Image by PLTOFF Callum Post, Ohakea Photo/NZ Defense Force via Wikimedia Commons

Cyclone Gabrielle review recommends Hawke’s Bay emergency response be more inclusive – Expert Reaction

An independent review highlights the need to recognise marae as “vital providers of community intelligence and services,” and recommends formalising iwi/Māori involvement in Civil Defence Emergency Management structures. 

The report also found that the Hawke’s Bay Civil Defence and Emergency Management group was not prepared for Cyclone Gabrielle, and the “worst case scenario” was not planned for.

The full report and accompanying media release are available here

The SMC asked independent experts to comment.

Professor Christine Kenney PhD, Chair of Disaster Risk Reduction at Massey University, comments: 

“The review of Hawke’s Bay Civil Defence and Emergency Management Group’s response to Cyclone Gabrielle highlights the consistently effective response by local Iwi, hapū and whānau to the cyclone’s impacts, a response informed by “deep knowledge of the behaviour of the region’s waterways and lands”. In contrast, CDEM and local government’s pattern of ad hoc engagement with regional iwi and Māori communities, is showcased as detrimental to effective emergency management within the Hawke’s Bay. Formalisation of engagement with Taiwhenua, local marae and Māori communities to facilitate collaborative disaster readiness, risk mitigation, response and recovery planning is strongly recommended. The report also advocates for Māori emergency management training and delegations that support devolving welfare and service delivery decisions and accountabilities to local Māori responders, with a view to ensuring well-coordinated, ‘all of community’ responses to catastrophic hazard events.

“These recommendations mirror those repeatedly presented in reviews of past emergency management responses, notably the 2020 Covid pandemic, 2019 Nelson/Tasman Fires, as well as the 2016 Kaikoura and 20210-2011 Canterbury earthquakes. Yet to be implemented, these earlier recommendations informed the previous government’s development of the 2023 Emergency Management Bill. Currently in Select Committee and awaiting it’s second reading, the bill addresses most recommendations pertaining to tangta whenua noted in the ‘Response to Cyclone Gabrielle’ Report, as well as Māori perceptions that “their proven abilities to deliver welfare services at scale are either ignored or hampered by bureaucratic decision making from the centre”, again a statement common to previous reviews of past responses.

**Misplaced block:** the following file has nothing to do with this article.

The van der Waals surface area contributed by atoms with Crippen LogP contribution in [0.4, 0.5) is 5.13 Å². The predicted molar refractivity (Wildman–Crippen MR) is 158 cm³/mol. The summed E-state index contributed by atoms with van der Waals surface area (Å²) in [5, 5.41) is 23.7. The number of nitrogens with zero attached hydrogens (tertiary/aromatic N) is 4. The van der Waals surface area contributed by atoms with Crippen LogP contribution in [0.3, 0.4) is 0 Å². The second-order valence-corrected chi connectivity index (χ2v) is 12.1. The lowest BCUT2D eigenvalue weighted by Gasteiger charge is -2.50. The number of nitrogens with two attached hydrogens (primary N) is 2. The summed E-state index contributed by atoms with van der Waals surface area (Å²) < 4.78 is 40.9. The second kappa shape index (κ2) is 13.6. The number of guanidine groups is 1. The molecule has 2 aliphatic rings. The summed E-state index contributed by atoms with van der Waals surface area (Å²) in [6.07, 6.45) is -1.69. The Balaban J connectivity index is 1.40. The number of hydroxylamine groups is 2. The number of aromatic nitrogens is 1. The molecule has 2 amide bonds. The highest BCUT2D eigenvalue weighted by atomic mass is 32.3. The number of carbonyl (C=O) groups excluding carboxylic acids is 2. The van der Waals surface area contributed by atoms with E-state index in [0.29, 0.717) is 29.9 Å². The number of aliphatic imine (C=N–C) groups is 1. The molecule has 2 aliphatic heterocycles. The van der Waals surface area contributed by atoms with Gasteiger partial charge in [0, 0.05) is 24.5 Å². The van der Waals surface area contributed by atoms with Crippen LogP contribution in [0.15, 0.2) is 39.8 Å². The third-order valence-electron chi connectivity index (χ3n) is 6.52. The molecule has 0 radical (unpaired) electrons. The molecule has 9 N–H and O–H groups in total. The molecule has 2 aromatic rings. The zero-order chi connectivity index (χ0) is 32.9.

“Given the regional focus of the report, mana whenua provided most of the commentary and the importance of formally engaging with tangata whenua nationally, was not explored in detail. Yet, the Māori response to the impacts of Cyclone Gabrielle was rapidly nationalised with multiple iwi, hapū, whānau and Māori organisations,  mobilising assets, and resources to support communities. As the Māori asset base, conservatively estimated at $70 billion dollars, has, and will be mobilised again in response to natural hazard and other disasters, implementing the report’s recommendations pertaining to tangata whenua may be key to effective emergency management in the future.

“The report also suggests Australia’s emergency management system as a potential template for informing needed changes within New Zealand’s nationwide infrastructure. Considering a country continent with the resources that Australia can draw upon in relation to a small multi-island Pacific state such as New Zealand could be construed as a comparing ‘apples with oranges’ scenario. However, community-led emergency management approaches such as those instituted by tangta whenua, mobilise in both nations in response to adversity, and there may be lessons to learn. Regardless, moving forward, a central consideration for the New Zealand government will be ensuring that changes to national and local emergency management operations are contextually relevant, and that will require comprehensive engagement with Māori at every level of the emergency management infrastructure within Aotearoa.”

Conflict of interest: “None, but I am a member of the Ministerial Advisory Committee on Emergency Management.”

Dr Shaun Awatere, Kaihautū Māori Research Impact Leader, Manaaki Whenua – Landcare Research, comments: 

“Māori researchers argue that Māori world views and practices can serve as a complementary way of seeing reality, one that is able to work harmoniously with Western views with the right approaches and interfaces. It is heartening to see the leadership taken by the Independent Review Panel in recommending that a Disaster Reduction Plan for Hawke’s Bay is informed by mana whenua contributions to risk reduction, disaster readiness, response, recovery and community resilience.

“A business as usual approach is often easier to put into practice, with its rigid and clearly delineated components. The holistic and relational aspects of a te ao Māori approach to disaster risk reduction make it much messier and more complex to operationalise. Yet, there are numerous projects, particularly in sustainability areas, where te ao Māori approaches have been operationalised with great success; the arguments against are nothing compared to the difficulties we will face in coming years if risk and vulnerability to extreme weather and climate change hazards are not reduced and community resilience built up.”

Conflicts of interest: None declared